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Kentucky Derby will run without fans Sept. 5

Churchill Downs officials said there will be no fans at the track during Derby week due to an increase in COVID-19 cases.

LOUISVILLE, Ky. — Churchill Downs has announced its decision to run the 146th Kentucky Derby without fans.

In a statement, racetrack officials said they reevaluated their previous plans due to a significant increase in COVID-19 cases in Louisville and across the region.

"We have made the difficult decision to hold this year’s Kentucky Derby on September 5 without fans. Churchill Downs and all of our team members feel strongly that it is our collective responsibility as citizens of Louisville to do all we responsibly can to protect the health, safety and security of our community in these challenging times and believe that running the Derby without spectators is the best way to do that. We deeply regret the disappointment this will bring to our loyal fans," Churchill Downs Incorporated said.

Racetrack President Kevin Flanery said the track was in constant contact with health officials, deciding it could not in good faith bring thousands of visitors into the city and into one place.

"We just couldn't figure out how to responsibly do it and bring those folks into the facility," Flanery said.

WHAS11 asked Flanery if recent calls to boycott or protest the Derby had a factor in the decision. Flanery said the Derby has been a uniting event in the past, saying "unfortunately given where everything is right now, we can't do that this year."

"I think when you look at all the circumstances, a lot of people are hurting who said in the past, 'We want that dialogue,'" Flannery said. "That dialogue will continue. I know that a lot of folks want to have meaningful conversation on it. We will be apart of that as we move forward."

He said the whole situation is about safety and they did not get a recommendation from the state, law enforcement or anyone else, to shut down.

Gov. Andy Beshear said he supported the decision. On Tuesday, Beshear announced Jefferson County was a "red zone" per White House data that showed a positive test rate of over 10%.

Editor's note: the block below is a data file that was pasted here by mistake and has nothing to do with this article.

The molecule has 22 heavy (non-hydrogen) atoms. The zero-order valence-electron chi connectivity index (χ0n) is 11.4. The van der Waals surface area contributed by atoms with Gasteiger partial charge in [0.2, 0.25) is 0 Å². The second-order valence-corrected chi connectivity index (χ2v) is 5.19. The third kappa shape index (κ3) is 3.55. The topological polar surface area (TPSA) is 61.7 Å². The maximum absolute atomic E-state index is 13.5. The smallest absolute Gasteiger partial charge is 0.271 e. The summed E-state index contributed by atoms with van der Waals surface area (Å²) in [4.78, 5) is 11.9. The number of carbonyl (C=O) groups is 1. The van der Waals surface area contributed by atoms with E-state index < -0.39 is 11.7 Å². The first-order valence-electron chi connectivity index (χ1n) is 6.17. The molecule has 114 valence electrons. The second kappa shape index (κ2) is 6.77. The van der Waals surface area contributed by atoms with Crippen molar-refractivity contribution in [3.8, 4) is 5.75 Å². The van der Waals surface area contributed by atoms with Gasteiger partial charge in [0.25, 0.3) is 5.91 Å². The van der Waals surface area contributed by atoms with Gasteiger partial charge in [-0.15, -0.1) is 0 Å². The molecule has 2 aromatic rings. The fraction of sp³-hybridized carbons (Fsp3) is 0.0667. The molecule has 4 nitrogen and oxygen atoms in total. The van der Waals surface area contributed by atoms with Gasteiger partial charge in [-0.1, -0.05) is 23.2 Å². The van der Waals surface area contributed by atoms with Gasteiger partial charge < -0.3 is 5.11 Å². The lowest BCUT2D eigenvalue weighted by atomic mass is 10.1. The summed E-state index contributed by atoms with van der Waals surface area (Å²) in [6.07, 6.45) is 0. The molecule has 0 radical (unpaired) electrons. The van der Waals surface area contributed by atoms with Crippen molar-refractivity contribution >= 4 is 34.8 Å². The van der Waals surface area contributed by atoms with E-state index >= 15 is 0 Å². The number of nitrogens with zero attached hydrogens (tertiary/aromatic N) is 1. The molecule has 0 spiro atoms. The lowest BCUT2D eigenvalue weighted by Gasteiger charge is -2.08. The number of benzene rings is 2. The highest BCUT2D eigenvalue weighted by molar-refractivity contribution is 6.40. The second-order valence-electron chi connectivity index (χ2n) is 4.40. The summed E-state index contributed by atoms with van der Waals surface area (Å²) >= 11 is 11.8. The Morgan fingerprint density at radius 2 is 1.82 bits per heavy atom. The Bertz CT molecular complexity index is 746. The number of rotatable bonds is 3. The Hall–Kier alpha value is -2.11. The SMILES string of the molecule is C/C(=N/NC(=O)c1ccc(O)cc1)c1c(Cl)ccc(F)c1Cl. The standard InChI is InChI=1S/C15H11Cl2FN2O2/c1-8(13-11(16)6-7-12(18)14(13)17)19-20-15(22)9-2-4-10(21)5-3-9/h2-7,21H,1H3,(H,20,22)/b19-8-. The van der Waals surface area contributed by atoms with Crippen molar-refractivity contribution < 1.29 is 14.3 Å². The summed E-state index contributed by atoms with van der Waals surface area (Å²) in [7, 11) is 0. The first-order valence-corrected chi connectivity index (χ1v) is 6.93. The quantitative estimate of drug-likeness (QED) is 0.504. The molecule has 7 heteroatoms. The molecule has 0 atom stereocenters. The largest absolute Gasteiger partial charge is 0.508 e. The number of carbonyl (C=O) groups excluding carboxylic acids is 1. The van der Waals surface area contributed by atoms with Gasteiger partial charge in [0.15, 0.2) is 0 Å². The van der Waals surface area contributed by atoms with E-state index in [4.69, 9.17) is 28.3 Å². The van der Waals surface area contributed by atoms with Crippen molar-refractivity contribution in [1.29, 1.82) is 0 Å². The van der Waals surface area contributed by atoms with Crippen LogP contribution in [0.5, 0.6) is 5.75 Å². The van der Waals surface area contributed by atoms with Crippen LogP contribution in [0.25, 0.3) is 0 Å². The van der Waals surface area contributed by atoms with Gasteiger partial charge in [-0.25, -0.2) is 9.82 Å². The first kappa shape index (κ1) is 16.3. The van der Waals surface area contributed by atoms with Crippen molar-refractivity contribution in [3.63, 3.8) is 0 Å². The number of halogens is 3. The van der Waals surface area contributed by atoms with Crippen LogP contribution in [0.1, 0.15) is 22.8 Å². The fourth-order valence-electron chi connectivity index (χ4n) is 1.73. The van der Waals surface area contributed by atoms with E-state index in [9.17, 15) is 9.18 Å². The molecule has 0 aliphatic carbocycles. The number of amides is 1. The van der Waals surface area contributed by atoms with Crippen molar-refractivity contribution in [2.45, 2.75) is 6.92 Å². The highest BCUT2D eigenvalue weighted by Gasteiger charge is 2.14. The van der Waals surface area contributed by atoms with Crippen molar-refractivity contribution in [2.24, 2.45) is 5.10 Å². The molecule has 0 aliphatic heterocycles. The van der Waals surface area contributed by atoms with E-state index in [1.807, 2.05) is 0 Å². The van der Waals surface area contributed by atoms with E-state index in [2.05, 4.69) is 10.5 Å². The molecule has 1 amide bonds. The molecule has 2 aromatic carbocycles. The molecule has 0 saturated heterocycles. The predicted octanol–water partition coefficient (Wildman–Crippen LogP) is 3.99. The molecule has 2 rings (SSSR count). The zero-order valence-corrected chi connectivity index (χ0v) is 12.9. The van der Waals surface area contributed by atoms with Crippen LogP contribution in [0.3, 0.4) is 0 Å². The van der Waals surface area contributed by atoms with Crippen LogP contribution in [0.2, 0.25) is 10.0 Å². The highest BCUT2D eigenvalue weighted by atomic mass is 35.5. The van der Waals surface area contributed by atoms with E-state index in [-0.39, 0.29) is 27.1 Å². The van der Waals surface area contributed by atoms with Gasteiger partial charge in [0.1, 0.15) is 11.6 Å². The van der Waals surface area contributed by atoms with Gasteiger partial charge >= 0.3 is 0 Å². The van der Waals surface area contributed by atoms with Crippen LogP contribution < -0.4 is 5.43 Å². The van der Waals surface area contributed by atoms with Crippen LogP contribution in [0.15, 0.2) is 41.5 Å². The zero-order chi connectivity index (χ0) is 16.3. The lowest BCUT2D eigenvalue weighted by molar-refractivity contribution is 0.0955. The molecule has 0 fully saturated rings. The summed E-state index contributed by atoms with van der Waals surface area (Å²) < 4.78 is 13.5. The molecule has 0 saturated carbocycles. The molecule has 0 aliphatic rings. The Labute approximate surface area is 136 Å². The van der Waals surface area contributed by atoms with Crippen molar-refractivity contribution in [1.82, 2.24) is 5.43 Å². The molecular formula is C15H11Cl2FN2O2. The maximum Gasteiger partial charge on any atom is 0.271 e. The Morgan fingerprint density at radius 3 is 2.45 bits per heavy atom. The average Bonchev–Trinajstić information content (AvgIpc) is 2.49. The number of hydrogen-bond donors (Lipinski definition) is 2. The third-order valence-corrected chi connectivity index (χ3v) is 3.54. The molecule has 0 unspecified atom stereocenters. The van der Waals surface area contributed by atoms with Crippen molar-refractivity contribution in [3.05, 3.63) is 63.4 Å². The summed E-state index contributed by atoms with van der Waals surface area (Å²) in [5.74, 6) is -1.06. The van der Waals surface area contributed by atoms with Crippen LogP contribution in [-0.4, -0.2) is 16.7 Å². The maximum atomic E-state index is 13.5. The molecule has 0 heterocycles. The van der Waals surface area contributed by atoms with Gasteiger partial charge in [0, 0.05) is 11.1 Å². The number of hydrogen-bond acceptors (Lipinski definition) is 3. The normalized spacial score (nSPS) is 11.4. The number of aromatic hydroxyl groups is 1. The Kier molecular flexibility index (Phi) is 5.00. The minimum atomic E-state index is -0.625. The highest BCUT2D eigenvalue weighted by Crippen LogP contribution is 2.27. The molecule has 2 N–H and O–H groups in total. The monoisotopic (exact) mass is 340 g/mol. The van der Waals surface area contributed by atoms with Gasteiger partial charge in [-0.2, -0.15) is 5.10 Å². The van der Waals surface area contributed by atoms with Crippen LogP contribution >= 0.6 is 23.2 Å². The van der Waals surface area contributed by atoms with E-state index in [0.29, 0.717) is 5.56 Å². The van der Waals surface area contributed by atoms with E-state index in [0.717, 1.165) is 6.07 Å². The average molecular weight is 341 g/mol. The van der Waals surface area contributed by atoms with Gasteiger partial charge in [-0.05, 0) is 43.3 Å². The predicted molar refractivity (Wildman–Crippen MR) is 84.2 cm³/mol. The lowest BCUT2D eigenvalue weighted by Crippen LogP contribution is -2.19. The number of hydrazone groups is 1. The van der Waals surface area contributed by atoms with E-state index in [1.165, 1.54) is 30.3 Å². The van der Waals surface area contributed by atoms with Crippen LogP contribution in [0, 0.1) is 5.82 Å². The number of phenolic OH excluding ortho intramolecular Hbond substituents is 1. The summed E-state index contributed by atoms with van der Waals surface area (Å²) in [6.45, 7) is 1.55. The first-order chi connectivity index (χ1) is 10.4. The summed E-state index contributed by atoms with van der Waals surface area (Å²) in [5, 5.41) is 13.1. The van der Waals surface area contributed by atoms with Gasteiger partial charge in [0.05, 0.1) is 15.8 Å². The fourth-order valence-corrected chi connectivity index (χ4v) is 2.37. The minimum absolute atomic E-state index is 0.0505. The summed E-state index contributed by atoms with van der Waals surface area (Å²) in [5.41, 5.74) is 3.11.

"I applaud Churchill Downs for continuing to monitor the virus and for making the right and responsible decision," Beshear said. "I am asking all Kentuckians to take action to stop the spread of the virus so we can get back to the many traditions we enjoy, like the Kentucky Derby."

Kim Wirth lives right next to the track and waits for the big race every year for people to pay to park at her home.

"It hurts us a little bit because our people that park with us are people that come every year so they are like family," Wirth said.

Another neighbor, David Tate, says it's going to put people back financially who have already been struggling. But he says atleast people will feel safe.

"Louisville being in the red zone per say and with these horses and folks coming in from not just the united states but all over the world. That can take this into the catastrophic category," Tate said.

In an interview with WHAS11 earlier this month, Mayor Greg Fischer said the city would have to reevaluate its plans for the Derby if cases continued to rise.

"We can control what this virus does if we take the precautions," Fischer said. "I know people are getting tired of hearing this, but until we effectively put those measures in place, the virus will continue to spread."

The decision means there will be no fans at Kentucky Oaks or any other races the week of Derby. Ticket holders will be automatically refunded.

Local businesses were already planning on major economic hits due to crowd limitations previously set by Churchill Downs.

"While we were hopeful for any amount of economic relief a reduced capacity Derby would have had for the hospitality industry and its 60,000 pre-pandemic jobs, it is something we have all been preparing for," said Karen Williams, President & CEO of Louisville Tourism. "Thankfully through today’s technology, fans from around the world can take part in the pageantry of the Kentucky Derby from the safety of their home...And it is our hope that the spotlight on Louisville converts some of those viewers into future visitors."

Flanery said the race's importance to the community was a major factor in trying to keep fans in the stands, but said they are looking forward to having the Derby with fans in 2021.

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